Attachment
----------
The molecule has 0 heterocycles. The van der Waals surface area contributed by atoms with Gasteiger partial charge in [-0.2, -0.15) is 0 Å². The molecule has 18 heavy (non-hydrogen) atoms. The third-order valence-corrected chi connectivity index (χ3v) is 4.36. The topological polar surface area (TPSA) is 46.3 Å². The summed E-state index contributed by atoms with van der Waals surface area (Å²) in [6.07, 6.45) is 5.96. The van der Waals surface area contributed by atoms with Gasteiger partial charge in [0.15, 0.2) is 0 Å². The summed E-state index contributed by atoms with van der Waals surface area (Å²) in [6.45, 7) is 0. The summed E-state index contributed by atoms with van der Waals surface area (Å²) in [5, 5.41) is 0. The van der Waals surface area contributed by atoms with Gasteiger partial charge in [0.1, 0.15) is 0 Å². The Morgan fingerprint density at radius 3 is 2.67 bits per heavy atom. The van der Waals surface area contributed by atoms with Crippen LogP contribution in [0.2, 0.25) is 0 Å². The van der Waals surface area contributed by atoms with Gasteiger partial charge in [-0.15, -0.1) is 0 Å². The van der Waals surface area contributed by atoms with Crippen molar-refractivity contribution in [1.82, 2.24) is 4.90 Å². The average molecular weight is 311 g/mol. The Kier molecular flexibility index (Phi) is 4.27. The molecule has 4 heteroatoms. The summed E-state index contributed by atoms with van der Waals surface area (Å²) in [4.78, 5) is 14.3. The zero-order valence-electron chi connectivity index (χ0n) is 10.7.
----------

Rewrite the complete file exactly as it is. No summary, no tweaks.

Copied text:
The molecule has 0 heterocycles. The van der Waals surface area contributed by atoms with Gasteiger partial charge in [-0.2, -0.15) is 0 Å². The molecule has 18 heavy (non-hydrogen) atoms. The third-order valence-corrected chi connectivity index (χ3v) is 4.36. The topological polar surface area (TPSA) is 46.3 Å². The summed E-state index contributed by atoms with van der Waals surface area (Å²) in [6.07, 6.45) is 5.96. The van der Waals surface area contributed by atoms with Gasteiger partial charge in [0.15, 0.2) is 0 Å². The summed E-state index contributed by atoms with van der Waals surface area (Å²) in [6.45, 7) is 0. The summed E-state index contributed by atoms with van der Waals surface area (Å²) in [5, 5.41) is 0. The van der Waals surface area contributed by atoms with Gasteiger partial charge in [0.1, 0.15) is 0 Å². The Morgan fingerprint density at radius 3 is 2.67 bits per heavy atom. The van der Waals surface area contributed by atoms with Crippen LogP contribution in [0.2, 0.25) is 0 Å². The van der Waals surface area contributed by atoms with Gasteiger partial charge in [-0.15, -0.1) is 0 Å². The van der Waals surface area contributed by atoms with Crippen molar-refractivity contribution in [1.82, 2.24) is 4.90 Å². The average molecular weight is 311 g/mol. The Kier molecular flexibility index (Phi) is 4.27. The molecule has 4 heteroatoms. The summed E-state index contributed by atoms with van der Waals surface area (Å²) in [4.78, 5) is 14.3. The zero-order valence-electron chi connectivity index (χ0n) is 10.7.